2. Creating the actual PDF file (with help from your designer)

A. Don’t make the file size of your PDF too heavy

A PDF document can sometimes turn out to be quite heavy, mostly due to the use of high res images. Opening a heavy PDF can than be a pain for users. Also a long load time doesn’t make for good SEO. In the full version of Acrobat you can select (under Advanced) the PDF Optimizer to “right-size” the document. In addition you can use the “Optimize for Fast Web View” feature. This way the PDF loads one page at a time, as opposed to waiting for the whole document to load.

B. Pay attention to the Acrobat version

Some users might still have an old version of Acrobat Reader. Also search engines can be behind in indexing new versions of Adobe PDFs. It’s recommended you save your PDF as version 1.5 or lower. This way you don’t run the risk of your PDF not getting indexed or users not being able to open it.

C. Make sure the links in the PDF work!

When you generate your PDF for instance with a free tool like PDF995, the links in your (e.g.) Word document will not automatically be converted in the PDF. In the full Acrobat version you can verify all the hyperlinks in the document via the build-in Link Tool.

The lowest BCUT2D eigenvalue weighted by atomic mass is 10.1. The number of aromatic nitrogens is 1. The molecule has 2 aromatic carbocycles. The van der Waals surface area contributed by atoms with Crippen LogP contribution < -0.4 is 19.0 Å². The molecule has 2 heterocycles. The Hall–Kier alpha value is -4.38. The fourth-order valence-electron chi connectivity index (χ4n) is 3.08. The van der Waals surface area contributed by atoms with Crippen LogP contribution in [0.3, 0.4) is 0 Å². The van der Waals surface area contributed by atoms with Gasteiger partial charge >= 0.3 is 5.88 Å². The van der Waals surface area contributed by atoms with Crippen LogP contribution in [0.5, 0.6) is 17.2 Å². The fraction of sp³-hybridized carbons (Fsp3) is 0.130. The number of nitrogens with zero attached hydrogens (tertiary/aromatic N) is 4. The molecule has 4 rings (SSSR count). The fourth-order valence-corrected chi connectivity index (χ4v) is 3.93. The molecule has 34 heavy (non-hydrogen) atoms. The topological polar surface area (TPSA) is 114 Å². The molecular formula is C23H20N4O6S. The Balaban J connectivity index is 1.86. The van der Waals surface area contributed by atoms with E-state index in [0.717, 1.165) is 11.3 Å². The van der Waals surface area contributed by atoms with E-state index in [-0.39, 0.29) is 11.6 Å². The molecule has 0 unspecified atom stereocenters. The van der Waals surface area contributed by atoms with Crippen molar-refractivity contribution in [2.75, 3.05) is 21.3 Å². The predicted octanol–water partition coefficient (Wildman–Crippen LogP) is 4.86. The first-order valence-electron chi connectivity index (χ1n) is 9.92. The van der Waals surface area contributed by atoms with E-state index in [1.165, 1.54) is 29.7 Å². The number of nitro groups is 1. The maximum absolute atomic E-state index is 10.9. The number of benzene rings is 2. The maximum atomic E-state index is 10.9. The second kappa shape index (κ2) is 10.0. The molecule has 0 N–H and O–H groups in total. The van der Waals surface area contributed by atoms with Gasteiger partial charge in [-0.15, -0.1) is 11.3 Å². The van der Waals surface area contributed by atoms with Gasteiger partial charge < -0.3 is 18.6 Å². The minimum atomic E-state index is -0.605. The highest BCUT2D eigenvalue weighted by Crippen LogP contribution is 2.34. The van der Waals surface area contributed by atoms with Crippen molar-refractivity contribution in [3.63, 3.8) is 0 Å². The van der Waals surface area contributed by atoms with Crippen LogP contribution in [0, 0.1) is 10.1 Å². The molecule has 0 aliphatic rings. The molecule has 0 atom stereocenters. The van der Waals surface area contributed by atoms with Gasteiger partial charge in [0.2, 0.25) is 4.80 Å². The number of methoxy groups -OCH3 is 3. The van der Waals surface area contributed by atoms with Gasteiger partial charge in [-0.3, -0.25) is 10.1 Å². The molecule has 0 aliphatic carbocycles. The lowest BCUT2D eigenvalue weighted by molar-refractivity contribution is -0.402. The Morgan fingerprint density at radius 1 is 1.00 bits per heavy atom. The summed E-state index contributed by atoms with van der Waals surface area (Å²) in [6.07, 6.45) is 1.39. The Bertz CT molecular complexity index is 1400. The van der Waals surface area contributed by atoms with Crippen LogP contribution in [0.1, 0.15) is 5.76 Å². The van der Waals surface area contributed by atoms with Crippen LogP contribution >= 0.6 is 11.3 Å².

D. Specify the reading order

Although you have filled in the subject line in the PDFs meta data (document properties), search engines still pretty much do what they want when it comes to the meta descriptions they use.

Your meta description should contain a call to action so that people click on the link when it surfaces in search engine results. Google likes to show a meta description that contains the keywords that were used in the search query.

To be on the safe side it is recommended to put a well optimised sentence or two – containing the keywords you want to be found on – in the beginning of the document. When people search, you have a good chance that these sentences are used as a meta description.